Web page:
Formula One, the pinnacle of motorsport, reaches its 1 000 race mark on April 14, 2019, with the running of the Chinese Grand Prix, the third race in this year’s FIA Formula One Championship.
This season sees the championship celebrate its 70th consecutive season, having kicked off the official World Championship with the 1950 British Grand Prix, run at Silverstone on May 13, that year. There were Grands Prix run before World War II, of course, but the various races were never officially organised into anything resembling a world championship. So, essentially, the World Championship, for both drivers and for car constructors, began in 1950.
The winner of that very first race was Giuseppi ‘Nino’ Farina, an Italian driver with a multifaceted personality. He was already 43-years old when he won that very first Grand Prix in Britain, having raced for Alfa Romeo before the war. Farina would go on to win the first World Championship for Alfa Romeo, a feat that the great Juan Manual Fangio would repeat in 1951.
Farina would never again scale the heights he did in that first championship year, and he later retired to work at the Pininfarina coach-building firm founded by his father. He, however, remained passionate about racing and was on his way to the 1966 Monaco Grand Prix when he lost control of his Lotus Cortina and was killed.
Grand Prix Greats
With very few exceptions, anyone who has raced a Formula One car over the past 70 years has been blessed with exceptional talent. But over the decades, certain drivers were rated by their peers, team bosses, the media and fans alike as a cut above the rest.
The first of these drivers to lay down a yardstick was the 1951 champion, Juan Manual Fangio from Argentina. He added four more world titles to his name, winning them in successive seasons from 1953 to 1957, when he announced his retirement. At the age of 80 he was still doing demonstration drives in his W196 Mercedes, the car he used for his 1955 championship, and throwing it into lurid power slides on every corner.
Interestingly, the next driver to be rated as the world’s best never won a championship. Through sheer bad luck, or simply being in the wrong car, Stirling Moss from Great Britain was never crowned as champion, but he was revered as the fastest driver in the world from as early as 1955, when a bad crash in 1962 signalled his retirement. He won 16 Grand Prix.
The next driver to stand head and shoulders above the rest was Scotland’s Jim Clark. He was World Champion in 1963 and 1965, but he was desperately unlucky not to take two more titles, driving throughout his entire career for Lotus. He was killed in a Formula Two race in 1968.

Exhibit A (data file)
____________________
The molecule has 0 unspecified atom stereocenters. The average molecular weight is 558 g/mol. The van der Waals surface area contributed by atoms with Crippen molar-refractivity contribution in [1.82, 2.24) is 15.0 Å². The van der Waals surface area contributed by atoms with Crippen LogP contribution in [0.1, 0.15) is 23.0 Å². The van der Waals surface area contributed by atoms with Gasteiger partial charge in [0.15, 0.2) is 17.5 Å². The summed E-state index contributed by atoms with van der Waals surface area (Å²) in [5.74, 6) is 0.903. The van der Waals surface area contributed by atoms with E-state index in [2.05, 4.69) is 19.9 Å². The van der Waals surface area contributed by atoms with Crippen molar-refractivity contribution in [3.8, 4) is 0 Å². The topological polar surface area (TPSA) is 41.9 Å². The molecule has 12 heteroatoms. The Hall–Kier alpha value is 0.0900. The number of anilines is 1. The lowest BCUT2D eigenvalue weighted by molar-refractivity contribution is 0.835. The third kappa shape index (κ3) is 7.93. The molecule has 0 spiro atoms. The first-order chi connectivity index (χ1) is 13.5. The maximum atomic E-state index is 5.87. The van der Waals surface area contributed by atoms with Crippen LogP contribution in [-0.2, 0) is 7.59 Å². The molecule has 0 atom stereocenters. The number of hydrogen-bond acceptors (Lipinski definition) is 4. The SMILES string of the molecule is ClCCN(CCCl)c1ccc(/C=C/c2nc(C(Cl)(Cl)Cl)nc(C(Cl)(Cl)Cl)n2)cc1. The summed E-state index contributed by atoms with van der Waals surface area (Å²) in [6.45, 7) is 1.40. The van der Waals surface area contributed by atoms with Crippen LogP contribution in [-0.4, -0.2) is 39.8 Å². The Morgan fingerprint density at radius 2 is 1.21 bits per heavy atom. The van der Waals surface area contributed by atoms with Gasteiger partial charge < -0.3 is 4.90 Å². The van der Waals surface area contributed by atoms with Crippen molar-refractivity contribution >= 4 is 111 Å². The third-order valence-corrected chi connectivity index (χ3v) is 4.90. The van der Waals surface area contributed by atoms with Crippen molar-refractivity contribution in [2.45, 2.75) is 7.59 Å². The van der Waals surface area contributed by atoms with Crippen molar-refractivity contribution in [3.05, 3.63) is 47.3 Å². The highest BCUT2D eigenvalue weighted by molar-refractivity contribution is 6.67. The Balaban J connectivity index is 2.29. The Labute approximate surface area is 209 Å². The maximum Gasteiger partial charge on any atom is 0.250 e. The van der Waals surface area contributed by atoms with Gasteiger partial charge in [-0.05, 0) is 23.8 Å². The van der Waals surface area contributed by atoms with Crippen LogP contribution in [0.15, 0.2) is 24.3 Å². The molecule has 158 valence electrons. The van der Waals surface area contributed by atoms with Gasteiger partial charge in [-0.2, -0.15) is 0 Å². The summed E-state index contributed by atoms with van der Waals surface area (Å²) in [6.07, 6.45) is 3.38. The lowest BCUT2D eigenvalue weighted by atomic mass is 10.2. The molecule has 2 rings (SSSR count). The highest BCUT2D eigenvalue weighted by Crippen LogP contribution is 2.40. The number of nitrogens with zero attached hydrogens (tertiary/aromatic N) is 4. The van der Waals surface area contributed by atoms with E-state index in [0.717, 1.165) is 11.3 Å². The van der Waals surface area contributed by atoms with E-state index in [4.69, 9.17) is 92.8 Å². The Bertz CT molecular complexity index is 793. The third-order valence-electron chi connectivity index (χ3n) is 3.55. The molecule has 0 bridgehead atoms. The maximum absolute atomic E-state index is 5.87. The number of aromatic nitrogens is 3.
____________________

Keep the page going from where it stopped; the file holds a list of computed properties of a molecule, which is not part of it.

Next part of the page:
In those days at least two or three drivers in Formula One were dying or being seriously injured each season, but the man who took over Clark’s mantle as the world’s best, Scotland’s Jackie Stewart, did an enormous amount of work to make GP racing safer. Like all truly great drivers, Stewart was quick from the moment he stepped into a GP car, and his three titles in 1969, 1971 and 1973 were richly deserved.
After Stewart came Austrian Niki Lauda, who dominated the mid-1970s in a Ferrari, survived a terrible fiery crash that left him scarred for life in 1976, retired in a huff in 1979, and came back to take a third World Championship for McLaren, when he was past his peak, in 1984.
Following Lauda’s second retirement, we had a memorable period of seven years between two of the sport’s all-time greats, Alain Prost (champion in 1985, 1986, 1989 and 1993) and Ayrton Senna (champion in 1988, 1990 and 1991). The battles between Prost and Senna (especially as McLaren team mates) were legendary because each had such different approaches to racing. They scorned each other for a long while, but respected each other deeply.
Following Senna’s untimely death in 1994, the mantle was then passed to the brash young German Michael Schumacher. Schumacher won two titles for Benetton in 1994 and 1995, and then scored an unsurpassed run of five titles on the trot for Ferrari between 2000 and 2004. Many fans reckon Schumacher’s seven world titles make him the all-time great, while his detractors – of which there are many – point to his questionable driving tactics, and also the fact that he was never challenged by having a top-flight teammate.